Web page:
Stock Futures Trade Flat as Iraq Troubles Weigh
NEW YORK (TheStreet) -- U.S. stock futures on Friday were eyeing possible weekly gains for the major U.S. indices, bolstered by the Federal Reserve's supportive policy announcement mid-week. But further upside remained restricted by the troubles igniting in Iraq.
Dow Jones Industrial Average futures were little changed, up 1 point, or 5.46 points below fair value, to 16,834. S&P 500 futures were up 0.5 points, or 0.53 points below fair value, to 1,950.75. Nasdaq futures were up 1.3 points, or 1.55 points below fair value, to 3,790.3. Higher-than-usual volume is expected Friday as the quadruple witching, options expiration day takes hold.
The rally on European markets was beginning to fade Friday morning although most markets were still in positive territory with many relying on defensive stocks in the health care and resources sectors to keep the mood alive as tensions in the Middle East continued to rage.
President Barack Obama has sent 300 U.S. Special Operations troops to support the Iraqi army in combatting insurgents from the al-Qaeda splinter group, Islamic State of Iraq and Syria (ISIS). President Obama said additional action is possible if needed, but that combat troops will not be sent to Iraq.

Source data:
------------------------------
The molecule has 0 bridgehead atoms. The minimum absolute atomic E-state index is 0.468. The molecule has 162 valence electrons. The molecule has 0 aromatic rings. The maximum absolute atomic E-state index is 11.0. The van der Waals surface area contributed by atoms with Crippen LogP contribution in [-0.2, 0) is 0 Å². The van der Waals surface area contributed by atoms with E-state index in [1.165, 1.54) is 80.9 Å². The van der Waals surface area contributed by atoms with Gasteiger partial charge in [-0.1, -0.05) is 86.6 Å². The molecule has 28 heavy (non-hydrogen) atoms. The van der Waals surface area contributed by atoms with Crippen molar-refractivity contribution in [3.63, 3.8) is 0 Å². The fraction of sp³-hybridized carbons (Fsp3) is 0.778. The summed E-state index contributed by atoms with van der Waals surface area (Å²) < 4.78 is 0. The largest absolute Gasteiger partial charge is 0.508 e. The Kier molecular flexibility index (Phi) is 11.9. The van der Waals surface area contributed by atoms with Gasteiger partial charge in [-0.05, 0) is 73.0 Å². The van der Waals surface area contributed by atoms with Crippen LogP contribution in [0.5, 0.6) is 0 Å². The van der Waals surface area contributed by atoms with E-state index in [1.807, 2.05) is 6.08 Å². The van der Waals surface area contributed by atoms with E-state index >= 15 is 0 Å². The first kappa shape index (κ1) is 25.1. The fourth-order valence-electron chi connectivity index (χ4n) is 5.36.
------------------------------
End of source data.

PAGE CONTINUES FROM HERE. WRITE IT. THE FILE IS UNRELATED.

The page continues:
Jeffrey Saut, Raymond James' chief investment strategist, wrote that while Wednesday's "Fed Fling" could carry into Friday's option expiration, he still thinks the 1950-1975 level could offer stiff resistance in the short-term. "While the market's daily internal energy has been rebuilt, the weekly has not," he predicted. "If we do get a pullback, it should be contained at the 1940-1950 level."
Stocks in focus Friday include Siemens
Oracle was declining 6.21% in premarket trading after the business software maker posted fourth-quarter earnings and revenue that missed analysts' estimates. Germany's Siemens and Japan's Mitsubishi Heavy Industries raised their joint proposal for Alstom following GE's sweetened bid for the French company's energy business. Shire, the U.K. drugmaker, rejected a $46.35 billion takeover bid from rival AbbVie.
The S&P 500 quietly broke a record high Thursday as markets made up for slight losses earlier in the day.
-- By Andrea Tse in New York